Retro Review: Death Wish (1974).
Despite a solid performance from Charles Bronson, this red meat vigilante flick is bloody and under-cooked.
Critics of the new remake of Death Wish savaged the movie as a pro-gun diatribe with an overtly political agenda. I think they missed their target by about 50 years. The original Death Wish is a shamelessly right-wing piece of propaganda that uses its pulpy exploitation formula to roundly denigrate “bleeding heart liberals” and celebrate macho modern day cowboys who dispense true American justice from the barrel of a gun. The only thing that saves this thin polemic from brisk dismissal is the performance from Charles Bronson, who manages to make his vigilante into an interesting character study.
Death Wish (1974).
Paul Kersey is a mild and generous man with a lovely family. While his friends chide him for being a softy on crime and a “bleeding heart” type of guy, he gets along in the big city just fine. That all changes one day when a trio of punks follow his wife and daughter home from the grocery store and brutally attack them. With his wife dead and his daughter traumatized, Paul is forced to reevaluate his philosophy. A trip out west introduces him to the notion of frontier justice, and he returns home with a gun and the resolve to use it against the lawless elements in his city.
“He Seemed Like Such a Nice Guy…”
Charles Bronson is one of those action heroes who always seemed to me to be better than the roles he got. Sure, he made classics like The Magnificent Seven, The Dirty Dozen, and The Great Escape, but he never got the same level of respect as contemporary stars like Clint Eastwood. In Death Wish, he takes what could have been a stereotypical action role and gives it some depth.
His Paul Kersey is a profoundly different man at the beginning and the end of the drama. As he shifts from liberal softy to deadly vigilante, Bronson shows a man who registers the magnitude of his situation and responds accordingly. He waffles about arming himself, shows frustration in his own perceived weakness, and almost breaks down completely after his first confrontation. By the end, he’s the cool and lethal action star who would go on to populate four really terrible sequels, but here we actually see him as a deeply troubled man first.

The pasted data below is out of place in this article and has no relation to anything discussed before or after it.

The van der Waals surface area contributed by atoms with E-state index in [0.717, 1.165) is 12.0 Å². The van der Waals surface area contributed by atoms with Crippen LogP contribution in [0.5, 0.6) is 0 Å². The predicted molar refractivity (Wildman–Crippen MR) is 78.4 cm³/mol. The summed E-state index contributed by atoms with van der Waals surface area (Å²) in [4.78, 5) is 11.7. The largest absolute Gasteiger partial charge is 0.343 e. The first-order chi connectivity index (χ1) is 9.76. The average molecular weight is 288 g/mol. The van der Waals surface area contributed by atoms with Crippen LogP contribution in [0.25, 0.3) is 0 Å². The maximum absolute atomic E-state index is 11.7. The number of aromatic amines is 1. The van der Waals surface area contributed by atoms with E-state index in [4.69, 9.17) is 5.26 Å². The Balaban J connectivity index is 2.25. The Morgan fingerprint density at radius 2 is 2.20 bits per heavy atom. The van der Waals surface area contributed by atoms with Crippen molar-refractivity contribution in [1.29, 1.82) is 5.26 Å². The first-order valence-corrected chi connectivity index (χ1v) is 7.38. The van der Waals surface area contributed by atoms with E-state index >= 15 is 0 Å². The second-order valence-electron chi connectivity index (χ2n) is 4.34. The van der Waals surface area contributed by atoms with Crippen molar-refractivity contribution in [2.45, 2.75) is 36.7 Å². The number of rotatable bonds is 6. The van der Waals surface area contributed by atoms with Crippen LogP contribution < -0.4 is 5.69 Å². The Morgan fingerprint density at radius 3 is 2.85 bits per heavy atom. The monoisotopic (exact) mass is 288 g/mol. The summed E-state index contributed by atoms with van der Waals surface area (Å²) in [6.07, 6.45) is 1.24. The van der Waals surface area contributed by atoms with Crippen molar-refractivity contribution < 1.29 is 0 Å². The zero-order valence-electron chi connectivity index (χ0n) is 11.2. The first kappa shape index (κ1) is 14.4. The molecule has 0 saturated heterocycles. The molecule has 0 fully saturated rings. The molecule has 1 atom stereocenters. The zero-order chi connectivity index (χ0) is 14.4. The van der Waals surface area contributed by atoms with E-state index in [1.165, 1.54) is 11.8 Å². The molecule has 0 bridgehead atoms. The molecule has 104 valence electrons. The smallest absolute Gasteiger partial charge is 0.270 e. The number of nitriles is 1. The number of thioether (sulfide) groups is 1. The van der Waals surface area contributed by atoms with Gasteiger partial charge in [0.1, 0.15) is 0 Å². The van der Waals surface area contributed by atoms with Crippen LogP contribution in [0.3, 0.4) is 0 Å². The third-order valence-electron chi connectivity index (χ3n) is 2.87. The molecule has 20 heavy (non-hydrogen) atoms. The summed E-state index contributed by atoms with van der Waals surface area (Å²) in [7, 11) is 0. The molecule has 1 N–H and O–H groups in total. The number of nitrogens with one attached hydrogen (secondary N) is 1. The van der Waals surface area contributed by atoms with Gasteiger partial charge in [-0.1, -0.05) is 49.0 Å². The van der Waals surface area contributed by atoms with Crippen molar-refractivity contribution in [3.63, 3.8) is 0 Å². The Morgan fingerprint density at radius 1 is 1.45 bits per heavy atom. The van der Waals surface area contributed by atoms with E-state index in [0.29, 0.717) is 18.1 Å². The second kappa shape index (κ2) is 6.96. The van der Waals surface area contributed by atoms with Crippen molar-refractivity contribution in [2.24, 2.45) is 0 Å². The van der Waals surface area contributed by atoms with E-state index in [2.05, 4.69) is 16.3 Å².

Red State, Blue State.
Bronson’s portrayal of Kersey is almost too good for this movie, as he actually makes “bleeding heart liberal” Paul into a sympathetic and admirable character. That’s probably not what the director wanted, since the rest of the movie is such a nakedly political exploitation film.
The amount of times Paul is called an “insert pejorative” liberal in the first act makes it clear which side of the aisle this film is on. Rugged individualism and machismo is the ideal. Despite Paul’s accomplishment, he is a failure because he can’t “do the one thing a man is expected to do, protect his family.” His come to Jesus moment is at a goddamn hockey western reenactment, and the film doesn’t bat an eyelash about learning the art of being a man from fake cowboys shooting fake guns in a fake bank robbery. If the film had a self-aware bone in its body, it could have been a masterpiece. It could have talked about crime, policing, race, and our complicated relationship in America to guns. Instead, its basically only good for fap material for Wayne LaPierre.
The author of Death Wish had plenty of criticism for the film adaptation. He felt it totally missed the point of his book, that striking back at violence through violence only leads to more tragedy and the erosion of your soul. I have to say that I agree with him, and Charles Bronson probably did too. His performance stands head and shoulders above the actual script, showing a man who is misled into accepting violence at his lowest moment, and how it turns him into a monster. When Bronson cocks his finger at a potential victim and smiles his murderous smile, it’s easy to see him as a cocky action hero. What he really is is darker, a broken man who gets high on murder, an American Psycho-esque character.
There are pieces of that narrative left laying around the movie, but the film is determined to take the easy way out. It uses sex and violence to titillate instead of shock, and it squanders the moral lesson hiding under the surface in favor of whispering wish-fulfillment fantasies to people frustrated by a lack of power in their life. While it’s nowhere near as bankrupt as the series would go on to become, it is perhaps all the more tragic because it could have been something truly thought provoking.